Wasmer: a Python library for executing WebAssembly binaries. This is a really interesting new tool: “pip install wasmer” and now you can load code that has been compiled to WebAssembly and call those functions directly from Python. It’s built on top of the wasmer universal WebAssembly runtime, written over just the past year in Rust by a team lead by Syrus Akbary, the author of the Graphene GraphQL library for Python. # 16th April 2019, 6:04 pm

ripgrep is faster than {grep, ag, git grep, ucg, pt, sift} (via) Andrew Gallant’s post from September 2016 introducing ripgrep, the command-line grep tool he wrote using Rust (on top of the Rust regular expression library also written by Andrew). ripgrep is a beautifully designed CLI interface and is crazy fast, and this post describes how it gets its performance in a huge amount of detail, right down to comparing the different algorithmic approaches used by other similar tools. I recently learned that ripgrep ships as part of VS Code, which is why VS Code’s search-across-project feature is so fast. In fact, if you dig around in the OS X package you can find the rg binary already installed on your mac: find /Applications/Visual* | grep bin/rg # 16th April 2019, 5:52 pm

2018

Build impossible programs. Delightful talk by Julia Evans describing how she went about building a Ruby profiler in Rust despite having no knowledge of Ruby internals and only beginner’s knowledge of Rust. # 19th September 2018, 6:38 pm

Touring a Fast, Safe, and Complete(ish) Web Service in Rust. Brandur’s notes from building a high performance web service in Rust, using PostgreSQL via the Diesel ORM and the Rust actix-web framework which peovides Erlang-style actors and promise-based async concurrency. # 28th March 2018, 3:47 pm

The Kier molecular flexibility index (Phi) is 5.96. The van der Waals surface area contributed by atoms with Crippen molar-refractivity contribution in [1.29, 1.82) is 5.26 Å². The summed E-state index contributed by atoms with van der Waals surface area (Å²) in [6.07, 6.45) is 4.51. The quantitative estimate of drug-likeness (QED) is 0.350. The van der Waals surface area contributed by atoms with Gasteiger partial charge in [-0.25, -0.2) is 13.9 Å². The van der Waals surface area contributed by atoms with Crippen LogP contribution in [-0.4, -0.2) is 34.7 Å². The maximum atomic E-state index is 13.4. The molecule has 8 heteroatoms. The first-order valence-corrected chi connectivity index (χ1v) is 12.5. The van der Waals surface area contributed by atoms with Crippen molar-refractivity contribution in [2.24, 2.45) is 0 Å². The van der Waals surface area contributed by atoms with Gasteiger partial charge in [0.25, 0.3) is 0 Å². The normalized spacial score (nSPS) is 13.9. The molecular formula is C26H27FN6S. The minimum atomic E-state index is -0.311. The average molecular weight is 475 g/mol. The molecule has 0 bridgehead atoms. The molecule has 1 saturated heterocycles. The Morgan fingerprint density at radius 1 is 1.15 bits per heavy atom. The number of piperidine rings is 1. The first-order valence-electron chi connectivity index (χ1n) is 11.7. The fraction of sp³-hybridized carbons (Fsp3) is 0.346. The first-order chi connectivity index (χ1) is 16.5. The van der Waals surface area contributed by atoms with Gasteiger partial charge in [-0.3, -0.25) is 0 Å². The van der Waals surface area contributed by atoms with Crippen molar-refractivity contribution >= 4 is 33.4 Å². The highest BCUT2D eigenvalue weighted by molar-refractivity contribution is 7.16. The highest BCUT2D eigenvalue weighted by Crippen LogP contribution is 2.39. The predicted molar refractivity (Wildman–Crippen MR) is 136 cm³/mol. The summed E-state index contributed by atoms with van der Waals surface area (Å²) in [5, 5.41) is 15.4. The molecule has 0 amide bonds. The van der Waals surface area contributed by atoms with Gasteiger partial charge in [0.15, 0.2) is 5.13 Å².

2017

Boiling the Ocean, Incrementally—How Stylo Brought Rust and Servo to Firefox. Firefox Quantum is the product of an impressive, highly risky chain of software engineering—Rust, Servo, then Stylo. # 28th November 2017, 8:34 pm

Entering the Quantum Era—How Firefox got fast again and where it’s going to get faster. I’ve been trying out the beta of Firefox 57 and it’s fantastic. All of that work on Servo and Rust is definitely paying off! # 13th November 2017, 4:34 pm

How Sentry Receives 20 Billion Events Per Month While Preparing To Handle Twice That. RabbitMQ federation, nginx and HAProxy, Riak as a key/value store, data processing is still mainly Python with a little bit of Rust. As of July 2017 it’s all hosted on Google Cloud Platform. # 8th November 2017, 11:32 pm

Fun facts about Rust’s growing popularity. TIL Rust is used “on hundreds of millions of desktops via Dropbox”. And Rust developers are called Rustaceans. # 30th October 2017, 4:45 am

The Xi Text Engine CRDT (via) Xi is “a modern editor with a backend written in Rust”—an open-source text editor project from Google built on some very interesting computer science (Conflict-free Replicated Data Types). It’s a native editor with server-backed synchronization as a first-class concept. # 13th October 2017, 10:32 pm

fd (via) “A simple, fast and user-friendly alternative to find.” Written in rust, with a saner default command-line syntax than the regular find command. Microbenchmark shows it running 7x faster. Install it on OS X using “brew install fd”. # 8th October 2017, 9:27 pm